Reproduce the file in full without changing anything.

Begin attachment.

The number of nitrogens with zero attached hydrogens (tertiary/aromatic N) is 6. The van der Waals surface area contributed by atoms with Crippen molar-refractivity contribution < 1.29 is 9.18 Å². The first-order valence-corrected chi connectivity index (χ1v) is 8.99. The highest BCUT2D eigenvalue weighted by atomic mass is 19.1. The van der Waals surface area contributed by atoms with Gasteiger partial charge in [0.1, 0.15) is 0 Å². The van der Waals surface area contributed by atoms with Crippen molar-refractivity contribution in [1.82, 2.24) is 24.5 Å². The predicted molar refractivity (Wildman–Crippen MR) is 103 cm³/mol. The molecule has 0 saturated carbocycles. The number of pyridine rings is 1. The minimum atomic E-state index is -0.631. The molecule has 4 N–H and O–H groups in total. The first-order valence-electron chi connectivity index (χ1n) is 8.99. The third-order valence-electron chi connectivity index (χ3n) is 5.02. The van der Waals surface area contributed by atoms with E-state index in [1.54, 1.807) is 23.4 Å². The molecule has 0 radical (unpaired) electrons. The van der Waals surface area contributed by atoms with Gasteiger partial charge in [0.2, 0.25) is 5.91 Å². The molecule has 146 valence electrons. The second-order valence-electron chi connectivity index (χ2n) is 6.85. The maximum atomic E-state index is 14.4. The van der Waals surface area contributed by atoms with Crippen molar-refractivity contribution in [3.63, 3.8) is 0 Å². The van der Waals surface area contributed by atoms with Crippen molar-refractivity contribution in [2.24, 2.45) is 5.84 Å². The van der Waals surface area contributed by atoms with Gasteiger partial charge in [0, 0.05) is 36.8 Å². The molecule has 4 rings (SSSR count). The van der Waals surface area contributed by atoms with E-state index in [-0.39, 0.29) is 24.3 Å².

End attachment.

The number of nitrogens with zero attached hydrogens (tertiary/aromatic N) is 6. The van der Waals surface area contributed by atoms with Crippen molar-refractivity contribution < 1.29 is 9.18 Å². The first-order valence-corrected chi connectivity index (χ1v) is 8.99. The highest BCUT2D eigenvalue weighted by atomic mass is 19.1. The van der Waals surface area contributed by atoms with Gasteiger partial charge in [0.1, 0.15) is 0 Å². The van der Waals surface area contributed by atoms with Crippen molar-refractivity contribution in [1.82, 2.24) is 24.5 Å². The predicted molar refractivity (Wildman–Crippen MR) is 103 cm³/mol. The molecule has 0 saturated carbocycles. The number of pyridine rings is 1. The minimum atomic E-state index is -0.631. The molecule has 4 N–H and O–H groups in total. The first-order valence-electron chi connectivity index (χ1n) is 8.99. The third-order valence-electron chi connectivity index (χ3n) is 5.02. The van der Waals surface area contributed by atoms with E-state index in [1.54, 1.807) is 23.4 Å². The molecule has 0 radical (unpaired) electrons. The van der Waals surface area contributed by atoms with Gasteiger partial charge in [0.2, 0.25) is 5.91 Å². The molecule has 146 valence electrons. The second-order valence-electron chi connectivity index (χ2n) is 6.85. The maximum atomic E-state index is 14.4. The van der Waals surface area contributed by atoms with Crippen molar-refractivity contribution in [3.63, 3.8) is 0 Å². The van der Waals surface area contributed by atoms with Crippen molar-refractivity contribution in [2.24, 2.45) is 5.84 Å². The van der Waals surface area contributed by atoms with Gasteiger partial charge in [0, 0.05) is 36.8 Å². The molecule has 4 rings (SSSR count). The van der Waals surface area contributed by atoms with E-state index in [-0.39, 0.29) is 24.3 Å².